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We are introducing White Castle Hamburgers as a global business venture in China.

We are introducing White Castle Hamburgers as a global business venture in China.

I need a country analysis which will include; Political, economic, finance, physical environment, social, health, and environmental, and cultural analysis. Thanks for the help!!

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China is a cultural region, ancient civilization, and nation in East Asia. It is one of the world's oldest civilizations, consisting of states and cultures dating back more than six millennia. The stalemate of the last Chinese Civil War has resulted in two political entities using the name China: the People's Republic of China (PRC), administering mainland China, Hong Kong, and Macau; and the Republic of China (ROC), administering Taiwan and its surrounding islands.
China is one of the world's oldest continuous civilizations. It has the world's longest continuously used written language system, and the source of some of the world's great inventions, including the Four Great Inventions of ancient China: paper, the compass, gunpowder, and printing.
China is most commonly called Zhōngguó in Mandarin Chinese. Missionaries first translated the term as "Middle Kingdom." In ancient times the name referred to the "Central States" along the Yellow River valley and was not associated with any single political entity. The nomenclature gradually evolved to mean the lands under direct imperial rule.
English and many other languages use various forms of the name "China" and the prefix "Sino-" or "Sin-". These forms are thought to derive from the name of the Qin Dynasty that first unified the country."Qin" is pronounced as "Chin" which is considered the possible root of the word "China". The Qin Dynasty unified the written language in China and gave the supreme ruler of China the title of "Emperor" instead of "King". Therefore, the subsequent Silk Road traders might have identified themselves by that name.
The greater part of the country is mountainous. Its principal ranges are the Tien Shan, the Kunlun chain, and the Trans-Himalaya. In the southwest is Tibet, which China annexed in 1950. The Gobi Desert lies to the north. China proper consists of three great river systems: the Yellow River (Huang He), 2,109 mi (5,464 km) long; the Yangtze River (Chang Jiang), the third-longest river in the world at 2,432 mi (6,300 km); and the Pearl River (Zhu Jiang), 848 mi (2,197 km) long.

Geography and climate

China ranges from mostly plateaus and mountains in the west to lower lands in the east. Principal rivers flow from west to east, including the Yangtze (central), the Huang He (Yellow river, north-central), and the Amur (northeast), and sometimes toward the south (including the Pearl River, Mekong River, and Brahmaputra), with most Chinese rivers emptying into the Pacific Ocean.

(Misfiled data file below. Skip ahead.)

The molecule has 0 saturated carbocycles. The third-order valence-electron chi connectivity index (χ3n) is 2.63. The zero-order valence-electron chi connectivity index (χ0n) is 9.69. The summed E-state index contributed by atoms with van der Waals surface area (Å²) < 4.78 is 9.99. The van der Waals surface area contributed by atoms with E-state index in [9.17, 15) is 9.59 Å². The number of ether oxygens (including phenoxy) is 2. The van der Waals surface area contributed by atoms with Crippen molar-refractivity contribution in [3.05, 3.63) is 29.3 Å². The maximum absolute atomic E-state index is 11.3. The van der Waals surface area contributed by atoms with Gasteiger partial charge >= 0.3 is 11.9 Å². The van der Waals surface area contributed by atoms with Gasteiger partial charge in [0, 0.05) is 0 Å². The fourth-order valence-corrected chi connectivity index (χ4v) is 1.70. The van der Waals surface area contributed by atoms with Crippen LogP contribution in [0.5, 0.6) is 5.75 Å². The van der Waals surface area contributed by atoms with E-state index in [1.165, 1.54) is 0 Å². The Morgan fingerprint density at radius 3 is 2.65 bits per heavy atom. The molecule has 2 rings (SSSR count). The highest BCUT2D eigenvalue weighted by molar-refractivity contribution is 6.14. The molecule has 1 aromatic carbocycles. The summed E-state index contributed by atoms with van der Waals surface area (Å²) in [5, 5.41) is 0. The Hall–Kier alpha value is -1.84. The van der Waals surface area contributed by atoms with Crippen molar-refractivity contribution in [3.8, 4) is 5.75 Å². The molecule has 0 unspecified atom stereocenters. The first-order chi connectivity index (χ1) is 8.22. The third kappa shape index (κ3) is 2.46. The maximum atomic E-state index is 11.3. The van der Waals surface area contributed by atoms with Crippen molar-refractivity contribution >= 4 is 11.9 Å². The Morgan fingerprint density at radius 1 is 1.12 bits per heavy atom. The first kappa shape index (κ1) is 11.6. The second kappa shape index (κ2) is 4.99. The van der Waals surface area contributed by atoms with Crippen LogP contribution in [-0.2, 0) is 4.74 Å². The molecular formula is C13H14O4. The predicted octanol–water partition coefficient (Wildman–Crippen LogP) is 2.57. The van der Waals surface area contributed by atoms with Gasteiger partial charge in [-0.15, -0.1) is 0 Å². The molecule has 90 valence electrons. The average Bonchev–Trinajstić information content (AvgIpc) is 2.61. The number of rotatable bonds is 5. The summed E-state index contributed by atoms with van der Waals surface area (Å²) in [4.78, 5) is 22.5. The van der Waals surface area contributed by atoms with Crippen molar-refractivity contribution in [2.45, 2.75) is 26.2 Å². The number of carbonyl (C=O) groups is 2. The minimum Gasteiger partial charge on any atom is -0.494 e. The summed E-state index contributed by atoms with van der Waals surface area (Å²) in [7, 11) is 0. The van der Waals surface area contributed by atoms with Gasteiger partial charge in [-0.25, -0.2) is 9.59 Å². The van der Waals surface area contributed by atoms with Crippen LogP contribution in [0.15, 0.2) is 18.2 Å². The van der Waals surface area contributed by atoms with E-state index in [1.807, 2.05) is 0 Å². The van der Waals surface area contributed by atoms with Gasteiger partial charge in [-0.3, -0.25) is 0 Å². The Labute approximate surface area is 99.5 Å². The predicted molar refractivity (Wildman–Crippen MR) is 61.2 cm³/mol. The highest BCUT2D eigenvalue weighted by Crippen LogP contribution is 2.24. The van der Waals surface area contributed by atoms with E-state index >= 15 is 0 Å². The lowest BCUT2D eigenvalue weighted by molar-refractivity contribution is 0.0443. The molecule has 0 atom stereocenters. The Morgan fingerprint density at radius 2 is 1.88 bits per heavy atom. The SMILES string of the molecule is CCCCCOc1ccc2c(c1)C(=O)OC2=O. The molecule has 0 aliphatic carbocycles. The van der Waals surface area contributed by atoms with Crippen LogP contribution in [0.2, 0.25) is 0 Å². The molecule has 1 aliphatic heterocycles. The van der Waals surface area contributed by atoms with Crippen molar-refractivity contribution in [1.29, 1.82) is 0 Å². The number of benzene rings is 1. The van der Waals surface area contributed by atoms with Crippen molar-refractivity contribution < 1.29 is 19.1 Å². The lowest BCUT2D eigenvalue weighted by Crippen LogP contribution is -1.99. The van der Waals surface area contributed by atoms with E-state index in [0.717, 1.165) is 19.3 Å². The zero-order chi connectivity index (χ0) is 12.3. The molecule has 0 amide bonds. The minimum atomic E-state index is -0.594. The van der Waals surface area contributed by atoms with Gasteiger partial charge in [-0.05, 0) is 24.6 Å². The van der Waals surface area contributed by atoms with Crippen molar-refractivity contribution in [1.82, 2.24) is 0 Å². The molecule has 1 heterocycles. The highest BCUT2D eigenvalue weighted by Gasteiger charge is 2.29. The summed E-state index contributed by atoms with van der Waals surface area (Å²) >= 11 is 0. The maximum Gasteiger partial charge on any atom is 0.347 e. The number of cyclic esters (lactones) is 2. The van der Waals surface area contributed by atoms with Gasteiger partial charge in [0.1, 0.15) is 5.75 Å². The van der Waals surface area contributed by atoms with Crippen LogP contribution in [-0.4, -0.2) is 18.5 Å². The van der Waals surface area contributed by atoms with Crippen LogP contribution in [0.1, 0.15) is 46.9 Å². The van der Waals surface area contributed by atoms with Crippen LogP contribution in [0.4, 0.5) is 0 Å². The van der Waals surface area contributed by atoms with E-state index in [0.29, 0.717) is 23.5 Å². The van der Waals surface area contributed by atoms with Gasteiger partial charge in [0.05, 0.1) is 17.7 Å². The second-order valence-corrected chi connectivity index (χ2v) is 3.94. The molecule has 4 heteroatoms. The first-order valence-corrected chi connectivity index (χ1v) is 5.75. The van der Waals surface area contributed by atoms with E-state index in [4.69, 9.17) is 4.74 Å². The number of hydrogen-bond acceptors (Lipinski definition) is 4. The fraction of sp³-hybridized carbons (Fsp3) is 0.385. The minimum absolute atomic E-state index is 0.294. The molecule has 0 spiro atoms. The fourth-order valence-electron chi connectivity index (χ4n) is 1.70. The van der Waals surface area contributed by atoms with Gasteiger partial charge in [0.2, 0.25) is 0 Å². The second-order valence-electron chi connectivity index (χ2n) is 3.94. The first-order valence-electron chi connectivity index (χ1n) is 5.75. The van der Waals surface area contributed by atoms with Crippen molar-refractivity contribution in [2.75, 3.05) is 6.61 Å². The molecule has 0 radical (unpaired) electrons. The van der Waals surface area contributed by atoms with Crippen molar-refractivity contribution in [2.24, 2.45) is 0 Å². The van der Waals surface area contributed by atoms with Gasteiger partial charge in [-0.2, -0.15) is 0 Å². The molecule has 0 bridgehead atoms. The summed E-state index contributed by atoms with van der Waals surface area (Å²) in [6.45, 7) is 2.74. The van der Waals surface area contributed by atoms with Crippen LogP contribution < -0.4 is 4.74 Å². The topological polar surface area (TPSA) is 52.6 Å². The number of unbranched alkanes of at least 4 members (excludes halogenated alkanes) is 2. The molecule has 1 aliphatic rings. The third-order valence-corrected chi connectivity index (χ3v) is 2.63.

In the east, along the shores of the Yellow Sea and the East China Sea there are extensive and densely populated alluvial plains. On the edges of the Inner Mongolian plateau in the north, grasslands can be seen. Southern China is dominated by hills and low mountain ranges. In the central-east are the deltas of China's two major rivers, the Huang He and Yangtze River. Most of China's arable lands lie along these rivers; they were the centers of China's major ancient civilizations. Other major rivers include the Pearl River, Mekong, Brahmaputra and Amur. Yunnan Province is considered a part of the Greater Mekong Subregion, which also includes Myanmar, Laos, Thailand, Cambodia, and Vietnam.
In the west, the north has a great alluvial plain, and the south has a vast calcareous tableland traversed by hill ranges of moderate elevation, and the Himalayas, containing Earth's highest point, Mount Everest. The northwest also has high plateaus with more arid desert landscapes such as the Takla-Makan and the Gobi Desert, which has been expanding. During many dynasties, the southwestern border of China has been the high mountains and deep valleys of Yunnan, which separate modern China from Burma, Laos and Vietnam.
The Paleozoic formations of China, excepting only the upper part of the Carboniferous system, are marine, while the Mesozoic and Tertiary deposits are estuarine and freshwater or else of terrestrial origin. Groups of volcanic cones occur in the Great Plain of north China. In the Liaodong and Shandong Peninsulas, there are basaltic plateaus.
The climate of China varies greatly. The northern zone (containing Beijing) has summer daytime temperatures of more than 30 degrees Celsius and winters of Arctic severity. The central zone (containing Shanghai) has a temperate continental climate with very hot summers and cold winters. The southern zone (containing Guangzhou) has a subtropical climate with very hot summers and mild winters.
Due to a prolonged drought and poor agricultural practices, dust storms have become usual in the spring in China. Dust has blown to southern China and Taiwan, and has even reached the West Coast of the United States. Water, erosion, and pollution control have become important issues in China's relations with other countries.

Political divisions of China

Due to China's large population and area, the political divisions of China have always consisted of several levels since ancient times. The constitution of the People's Republic of China provides for three de jure levels of government. Currently, however, there are five practical (de facto) levels of local government: the province, prefecture, county, township, and village. The Republic of China on Taiwan uses a different system.